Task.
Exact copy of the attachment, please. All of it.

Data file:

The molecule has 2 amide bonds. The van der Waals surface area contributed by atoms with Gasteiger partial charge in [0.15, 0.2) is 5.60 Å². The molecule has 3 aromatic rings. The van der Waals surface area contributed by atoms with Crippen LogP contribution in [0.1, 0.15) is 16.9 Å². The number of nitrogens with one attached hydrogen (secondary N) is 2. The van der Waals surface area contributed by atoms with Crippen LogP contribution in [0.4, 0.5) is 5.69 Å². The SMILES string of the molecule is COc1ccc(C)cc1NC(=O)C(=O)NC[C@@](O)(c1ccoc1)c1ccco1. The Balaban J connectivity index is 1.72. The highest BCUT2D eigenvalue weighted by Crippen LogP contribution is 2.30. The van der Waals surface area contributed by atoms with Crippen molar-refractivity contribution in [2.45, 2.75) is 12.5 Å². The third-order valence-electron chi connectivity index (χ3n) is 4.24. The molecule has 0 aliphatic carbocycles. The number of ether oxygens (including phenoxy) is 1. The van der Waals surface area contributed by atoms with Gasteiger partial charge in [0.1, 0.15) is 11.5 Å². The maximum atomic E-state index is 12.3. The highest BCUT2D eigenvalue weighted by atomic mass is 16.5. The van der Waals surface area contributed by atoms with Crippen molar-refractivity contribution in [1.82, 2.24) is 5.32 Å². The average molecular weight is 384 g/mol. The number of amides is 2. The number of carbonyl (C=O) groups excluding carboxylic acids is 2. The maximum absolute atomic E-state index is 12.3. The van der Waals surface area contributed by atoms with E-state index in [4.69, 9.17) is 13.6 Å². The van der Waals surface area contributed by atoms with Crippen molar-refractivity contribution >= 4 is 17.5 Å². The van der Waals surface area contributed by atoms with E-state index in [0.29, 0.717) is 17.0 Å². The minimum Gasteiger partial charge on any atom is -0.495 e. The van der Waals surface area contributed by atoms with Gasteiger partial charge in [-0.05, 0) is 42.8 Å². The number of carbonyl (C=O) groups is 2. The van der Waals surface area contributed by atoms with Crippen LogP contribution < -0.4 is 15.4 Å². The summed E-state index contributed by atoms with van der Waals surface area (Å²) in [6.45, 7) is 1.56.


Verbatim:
The molecule has 2 amide bonds. The van der Waals surface area contributed by atoms with Gasteiger partial charge in [0.15, 0.2) is 5.60 Å². The molecule has 3 aromatic rings. The van der Waals surface area contributed by atoms with Crippen LogP contribution in [0.1, 0.15) is 16.9 Å². The number of nitrogens with one attached hydrogen (secondary N) is 2. The van der Waals surface area contributed by atoms with Crippen LogP contribution in [0.4, 0.5) is 5.69 Å². The SMILES string of the molecule is COc1ccc(C)cc1NC(=O)C(=O)NC[C@@](O)(c1ccoc1)c1ccco1. The Balaban J connectivity index is 1.72. The highest BCUT2D eigenvalue weighted by Crippen LogP contribution is 2.30. The van der Waals surface area contributed by atoms with Crippen molar-refractivity contribution in [2.45, 2.75) is 12.5 Å². The third-order valence-electron chi connectivity index (χ3n) is 4.24. The molecule has 0 aliphatic carbocycles. The number of ether oxygens (including phenoxy) is 1. The van der Waals surface area contributed by atoms with Gasteiger partial charge in [0.1, 0.15) is 11.5 Å². The maximum atomic E-state index is 12.3. The highest BCUT2D eigenvalue weighted by atomic mass is 16.5. The van der Waals surface area contributed by atoms with Crippen molar-refractivity contribution in [1.82, 2.24) is 5.32 Å². The average molecular weight is 384 g/mol. The number of amides is 2. The number of carbonyl (C=O) groups excluding carboxylic acids is 2. The maximum absolute atomic E-state index is 12.3. The van der Waals surface area contributed by atoms with E-state index in [4.69, 9.17) is 13.6 Å². The van der Waals surface area contributed by atoms with Crippen molar-refractivity contribution >= 4 is 17.5 Å². The van der Waals surface area contributed by atoms with E-state index in [0.29, 0.717) is 17.0 Å². The minimum Gasteiger partial charge on any atom is -0.495 e. The van der Waals surface area contributed by atoms with Gasteiger partial charge in [-0.05, 0) is 42.8 Å². The number of carbonyl (C=O) groups is 2. The van der Waals surface area contributed by atoms with Crippen LogP contribution < -0.4 is 15.4 Å². The summed E-state index contributed by atoms with van der Waals surface area (Å²) in [6.45, 7) is 1.56.